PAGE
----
FIELD AND BACKGROUND OF THE INVENTION This invention relates to an operating head for automatic machine tools which uses bevel gear pairs with hypoid crown wheel and pinion to transmit the chuck positioning motion. In particular, the invention relates to operating heads of the type comprising a fork fitted to a support with several degrees of freedom and a motor chuck, hinged to the fork, which can be revolved and positioned along one or more axes in relation to the fork. The purpose of the invention is to obtain an operating head of the type indicated above which, though equipped with a high-power motor chuck (5-7 KW), is also very compact, so that work can be performed inside hollow objects if required, and any play due to assembly tolerances and to wear of the parts can be eliminated, and sufficient rigidity is produced to enable the machine to withstand the stresses transmitted by the tool during machining without buckling. A further purpose of the invention is to obtain an operating head in which, in order to improve the rigidity characteristics of the machine, the head "pivot point" projects less in relation to the chuck connection plane. Another purpose of the invention is to produce an operating head which is simpler to assemble than the ones currently used. These purposes are achieved with an operating head in accordance with the characterising part of the claims. Various types of operating head are already known which comprise a fork, fitted to a support with several degrees of freedom, which is equipped with a motor chuck. For example, U.S. Pat. No. 4,904,131 describes an operating head which presents the general structure described above, in which the chuck positioning motion (axis A) is transmitted from a motor located in the fork support arm to the electric chuck via an inclined shaft with bevel gears at the ends which engage corresponding cogwheels, one built into the fork support arm and the other into the chuck support. This system produces a very compact head. German patent application no. 3.809.750 also describes an operating head in which the chuck positioning motion is transmitted via a set of bevel gears subject to an axial elastic force, in order to eliminate play due to wear. This system, however, is quite complex and too bulky. An operating head of the type with fork and electric chuck is also described in Italian Pat. No. 1.220.733, which illustrates a machine tool comprising an arm that moves along three cartesian axes; a fork fitted to the end of the arm can rotate around the arm axis and is equipped with a motor chuck presenting three degrees of freedom in relation to the fork. These automatic machines are used to perform precision tasks such as milling, contouring, countersinking and other jobs involving the removal of material and assembly work, especially in the aeronautical industry. SUMMARY OF THE INVENTION The present invention also falls into this category; it is designed to further improve this type of equipment by offering a head which simultaneously presents all the above-mentioned advantages of compactnesss, rigidity and elimination of play. BRIEF DESCRIPTION OF THE DRAWINGS This invention will now be described in detail, by way of example but not of limitation, by reference to the annexed drawings in which: FIG. 1 is a view in cross-section of an operating head in accordance with the invention along a plane passing through the fork arms, and also showing the lower part of the support arm at the point where the fork is connected to it; FIG. 2 is a view in cross-section of the fork shown in FIG. 1, along a plane orthogonal to the preceding plane; FIG. 3 is a top view of the fork showing in cross-section the systems which control its rotation around the support arm axis; FIG. 4 is a view in cross-section taken along line I--I shown in FIG. 3; FIG. 5 is a view in cross-section taken along line II--II shown in FIG. 3; FIG. 6 illustrates a view in cross-section of the systems which control the fork rotation; FIGS 7 and 8 schematically illustrate an operating head in accordance with a known technique and an operating head in accordance with the invention. DESCRIPTION OF THE PREFERRED EMBODIMENT In FIGS. 1, 2, and 8, 1 indicates a support arm of the operating head, the body of which, indicated at 2, basically consists of a fork 2 with a motor chuck 5 fitted between fork 2 arms 3 and 4. Fork 2 is fitted to arm or sleeve 1 via a hollow shaft 6, built into the fork, whose axis coincides with the axis of arm 1. FIG. 1 shows hollow shaft 6, together with the fork 2, which can rotate around the axis of arm 1 (axis C), while the motor chuck 5 can rotate around an axis (axis A) which passes through the fork arms 3 and 4 and which is orthogonal to axis C. Both these movements are numerically controlled in a known way, and serve to position and revolve the chuck 5 and a tool. As shown in FIGS. 1, 4 and 5, shaft 6 of fork 2 is fitted to arm 1 on bearings 7 (FIG. 4); a crown wheel with hypoid toothing 8, is fixed to the shaft 6, and engages a corresponding bevel pinion 9, and activated by a motor 10, which can be pushed axially by Belleville washers or the like to press against the crown wheel toothing 8, in order to eliminate any play due to wear on the parts. Both motor 10 and the linkage constituted by crown wheel 8 and pinion 9 are housed inside arm 1. This configuration eliminates the need to use a reducer, (axis C) which is employed in known heads in order to attach the fork 2 to the sleeve 1 (FIG. 1). In order to appreciate this difference fully, reference should be made to FIGS. 7 and 8. As can be seen from FIG. 7, in known heads, fork 2 having an electric chuck 5 is fitted to a reducer 50, which in turn is fitted to sleeve 1. This configuration means that the axis of reducer 50 must be aligned with the axis of sleeve 1, and after the fork 2 is installed. After the fork 2 has been fitted, the electric chuck axis is aligned with the sleeve 1 and the axis of the reducer. In accordance with the invention, the axis of motor chuck 5 can be aligned with the fork axis during bench assembly and then, when the fork 2 has been fitted to the sleeve 1, its axis is aligned with the sleeve axis by adjusting the locking screws used to attach hollow shaft 6 to the fork. In this way assembly is simplified, because one regulation operation is eliminated and the chuck 5 can be aligned on the workbench. In addition, the elimination of reducer 50 (FIG. 7) allows the fork 1 to be shortened, thus reducing the degree to which the pivot point projects in relation to the point at which the support arm 1 is connected; thereby considerably improving the rigidity characteristics of the unit. As shown in FIGS. 1 and 2, chuck 5 is fitted to fork 2 via a pair of hubs or pins 11 and corresponding bearings 12 (FIG. 1). A crown wheel 13, also with hypoid toothing, is fitted to one of the arms 3 or 4; this crown wheel 13 engages a bevel pinion 14, activated by a motor 15 housed in the fork support arm 1 and positioned inside hollow shaft 6 (FIG. 1). Via hypoid gear pair, i.e. bevel pinion 14 and crown wheel 13, motor 10 (FIG. 5) activates the rotations of the fork around the axis of arm 1 (axis C), while motor 15 (FIG. 1) activates, via hypoid gear pair 5, the angular movements and/or swivel of the chuck 5 around axis passing through the fork arms 3 and 4, perpendicular to axis C. The bottom of crown wheel 13, fitted to the support hub 11 of motor chuck 5, should preferably rest on a thrust bearing 16 located between the bottom of the crown wheel 13 and wall 17 of the fork 2. In this way any bending stresses to which the crown wheel 13 is subject are passed onto the fork structure, which thus helps absorb these stresses and thereby increases the rigidity of the system. The rotations of the chuck 5 around axis A are detected by an encoder 18 or similar system, while air, lubricants, coolants, etc. are supplied to the motor chuck 5 through a series of pipes (the piping system being shown as reference numeral 19) passing though the chuck support hub 11 in the arm 4 of the fork 2. In known machines of this type, the fork can rotate around the axis of the support arm through an angle close to 360°, but the extent of its rotation is limited by the presence of one or more cams which activate limit and reset switches. However, in some cases it would be useful for the fork to rotate through a full 360°, if not slightly more. For example, this applies to machining performed on the outer surface of patterns, when it is useful for the tool, having machined all round the pattern until it reaches the starting point, to carry on for a period of time in order to ensure the continuity of the machined surface, without leaving grooves or the like at the point where the machining started. For this purpose, the head in accordance with the invention is fitted with cams, which activate limit switches, not fitted directly to the fork shaft but located on a support connected to the shaft via a suitable reducer. As shown in FIG. 6, a pulley 20 is fitted to fork shaft 6 coaxial with it; via a belt 21. Pulley 20 drives a corresponding pulley 22 fitted idle on a shaft 30 built into the casing of arm 1 (FIG. 8). The ratio between pulleys 20 and 22 is such that the second pulley rotates at a lower speed than the first. For example, the ratio between pulleys 20 and 22 might be 1:2. Cams 23, which activate limit and/or reset microswitches 24 built into the structure of fork support arm 1 (FIG. 1), are integral with pulley 22. Here again, the rotations of the fork arm 1 are detected by an encoder 25. During operation, the numerical controls of the machine activate motors 10 and 15 (FIGS. 5 and 1) in order to position the tool correctly. For this purpose, motor 10 rotates the shaft of pinion 9 via a drive of a known type. This shaft engages with crown wheel 8 built into fork shaft 6, which is thus made to rotate around axis C (FIG. 1). Pinion 9 can be suitably loaded in such a way as to eliminate play due to wear on the parts. The rotation of shaft 6, and therefore of the fork 2, is transmitted via pulleys 20 and 22 to cams 23 which activate limit switches 24. The extent of the fork rotations is detected by encoder 25 connected to the numerical control of the machine. As the number of revolutions of pulley 22 is suitably geared down in relation to those of pulley 20, the fork can rotate through more than 360° before the cams 23 fitted to pulley 22 engage the limit switches 24. Thus with a ratio of 1:2 between the toothing of pulleys 20 and 22, the fork 2 can be made to rotate through over 400° around axis C (FIG. C). Moreover, the use of a hypoid gear pair to transmit motion to the fork 2 means that fewer gears are required, thus enabling the projection of the pivot point to be reduced and space to be saved and, without any change in the overall size of the operating head, providing more room for tools, which can therefore be selected from a wider range. In the same way, the chuck 5 is positioned around axis A by hypoid gear pair 14 and 13 and activated by motor 15 (FIG. 1). In this case the use of a large crown wheel produces greater resistance to the stresses transmitted by the tool, as the arm of the lever (distance between axis A and toothing of crown wheel 13) which transmits these stresses to the remaining mechanisms is larger. The fact that a thrust bearing 16 is positioned between the crown wheel 13 and the fork casing means that these stresses are transmitted to the head structure, which combines with the other devices to make the unit more rigid.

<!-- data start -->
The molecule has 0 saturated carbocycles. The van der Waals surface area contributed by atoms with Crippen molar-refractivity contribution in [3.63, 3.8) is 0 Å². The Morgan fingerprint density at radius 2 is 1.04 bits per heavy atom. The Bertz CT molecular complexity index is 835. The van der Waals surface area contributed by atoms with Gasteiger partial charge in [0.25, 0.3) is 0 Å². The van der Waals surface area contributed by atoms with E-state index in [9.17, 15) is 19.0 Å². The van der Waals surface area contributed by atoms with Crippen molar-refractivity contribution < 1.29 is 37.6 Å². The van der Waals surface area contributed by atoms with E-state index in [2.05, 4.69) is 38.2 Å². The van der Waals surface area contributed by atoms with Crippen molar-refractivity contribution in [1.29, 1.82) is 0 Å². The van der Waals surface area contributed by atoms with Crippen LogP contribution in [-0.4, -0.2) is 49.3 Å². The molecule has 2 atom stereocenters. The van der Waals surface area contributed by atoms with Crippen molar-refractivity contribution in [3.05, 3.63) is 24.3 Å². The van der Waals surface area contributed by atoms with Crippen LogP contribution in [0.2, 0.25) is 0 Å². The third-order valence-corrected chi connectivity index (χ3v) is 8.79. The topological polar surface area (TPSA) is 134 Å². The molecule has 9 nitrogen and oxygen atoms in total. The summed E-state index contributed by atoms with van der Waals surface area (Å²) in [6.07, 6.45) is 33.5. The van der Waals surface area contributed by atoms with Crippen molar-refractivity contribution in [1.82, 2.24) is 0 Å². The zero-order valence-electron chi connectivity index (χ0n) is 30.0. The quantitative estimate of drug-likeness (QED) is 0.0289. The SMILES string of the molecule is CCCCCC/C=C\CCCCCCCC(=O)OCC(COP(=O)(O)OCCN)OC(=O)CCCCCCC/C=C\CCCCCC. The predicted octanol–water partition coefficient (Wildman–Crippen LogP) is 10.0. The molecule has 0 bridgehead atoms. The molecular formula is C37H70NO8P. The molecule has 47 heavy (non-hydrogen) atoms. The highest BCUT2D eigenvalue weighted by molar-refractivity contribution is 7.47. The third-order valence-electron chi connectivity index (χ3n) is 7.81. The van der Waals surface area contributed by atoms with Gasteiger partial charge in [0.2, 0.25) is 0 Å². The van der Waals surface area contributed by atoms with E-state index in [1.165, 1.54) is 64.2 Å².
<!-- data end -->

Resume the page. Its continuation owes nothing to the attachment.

Description

Topics